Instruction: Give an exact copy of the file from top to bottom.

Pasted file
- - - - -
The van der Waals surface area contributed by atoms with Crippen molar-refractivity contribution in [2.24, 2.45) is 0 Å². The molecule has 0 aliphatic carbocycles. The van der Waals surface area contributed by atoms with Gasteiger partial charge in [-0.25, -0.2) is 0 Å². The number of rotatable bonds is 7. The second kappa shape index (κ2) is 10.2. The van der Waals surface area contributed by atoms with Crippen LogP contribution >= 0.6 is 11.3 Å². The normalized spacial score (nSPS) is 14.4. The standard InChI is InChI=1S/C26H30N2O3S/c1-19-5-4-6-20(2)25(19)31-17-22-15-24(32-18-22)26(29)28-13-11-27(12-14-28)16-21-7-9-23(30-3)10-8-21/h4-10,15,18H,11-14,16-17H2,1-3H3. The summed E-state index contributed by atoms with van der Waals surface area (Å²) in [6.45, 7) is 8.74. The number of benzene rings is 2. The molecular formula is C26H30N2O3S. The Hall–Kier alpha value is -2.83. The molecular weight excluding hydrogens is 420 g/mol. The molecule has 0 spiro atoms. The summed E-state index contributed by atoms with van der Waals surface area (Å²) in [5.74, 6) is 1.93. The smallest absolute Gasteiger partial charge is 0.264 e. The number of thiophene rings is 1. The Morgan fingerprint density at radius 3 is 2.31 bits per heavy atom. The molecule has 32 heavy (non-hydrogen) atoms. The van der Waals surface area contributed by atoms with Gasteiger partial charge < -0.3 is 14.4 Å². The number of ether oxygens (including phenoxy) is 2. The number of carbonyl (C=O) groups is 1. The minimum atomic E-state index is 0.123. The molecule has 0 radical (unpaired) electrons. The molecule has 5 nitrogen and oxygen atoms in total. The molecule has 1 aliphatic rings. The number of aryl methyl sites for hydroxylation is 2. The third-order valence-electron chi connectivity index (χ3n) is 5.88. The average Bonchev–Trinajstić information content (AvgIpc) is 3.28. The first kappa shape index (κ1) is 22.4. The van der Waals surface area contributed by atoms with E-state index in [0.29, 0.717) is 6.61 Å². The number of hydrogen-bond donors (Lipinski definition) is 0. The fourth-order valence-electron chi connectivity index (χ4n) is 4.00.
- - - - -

The van der Waals surface area contributed by atoms with Crippen molar-refractivity contribution in [2.24, 2.45) is 0 Å². The molecule has 0 aliphatic carbocycles. The van der Waals surface area contributed by atoms with Gasteiger partial charge in [-0.25, -0.2) is 0 Å². The number of rotatable bonds is 7. The second kappa shape index (κ2) is 10.2. The van der Waals surface area contributed by atoms with Crippen LogP contribution >= 0.6 is 11.3 Å². The normalized spacial score (nSPS) is 14.4. The standard InChI is InChI=1S/C26H30N2O3S/c1-19-5-4-6-20(2)25(19)31-17-22-15-24(32-18-22)26(29)28-13-11-27(12-14-28)16-21-7-9-23(30-3)10-8-21/h4-10,15,18H,11-14,16-17H2,1-3H3. The summed E-state index contributed by atoms with van der Waals surface area (Å²) in [6.45, 7) is 8.74. The number of benzene rings is 2. The molecular formula is C26H30N2O3S. The Hall–Kier alpha value is -2.83. The molecular weight excluding hydrogens is 420 g/mol. The molecule has 0 spiro atoms. The summed E-state index contributed by atoms with van der Waals surface area (Å²) in [5.74, 6) is 1.93. The smallest absolute Gasteiger partial charge is 0.264 e. The number of thiophene rings is 1. The Morgan fingerprint density at radius 3 is 2.31 bits per heavy atom. The molecule has 32 heavy (non-hydrogen) atoms. The van der Waals surface area contributed by atoms with Gasteiger partial charge < -0.3 is 14.4 Å². The number of ether oxygens (including phenoxy) is 2. The number of carbonyl (C=O) groups is 1. The minimum atomic E-state index is 0.123. The molecule has 0 radical (unpaired) electrons. The molecule has 5 nitrogen and oxygen atoms in total. The molecule has 1 aliphatic rings. The number of aryl methyl sites for hydroxylation is 2. The third-order valence-electron chi connectivity index (χ3n) is 5.88. The average Bonchev–Trinajstić information content (AvgIpc) is 3.28. The first kappa shape index (κ1) is 22.4. The van der Waals surface area contributed by atoms with E-state index in [0.29, 0.717) is 6.61 Å². The number of hydrogen-bond donors (Lipinski definition) is 0. The fourth-order valence-electron chi connectivity index (χ4n) is 4.00.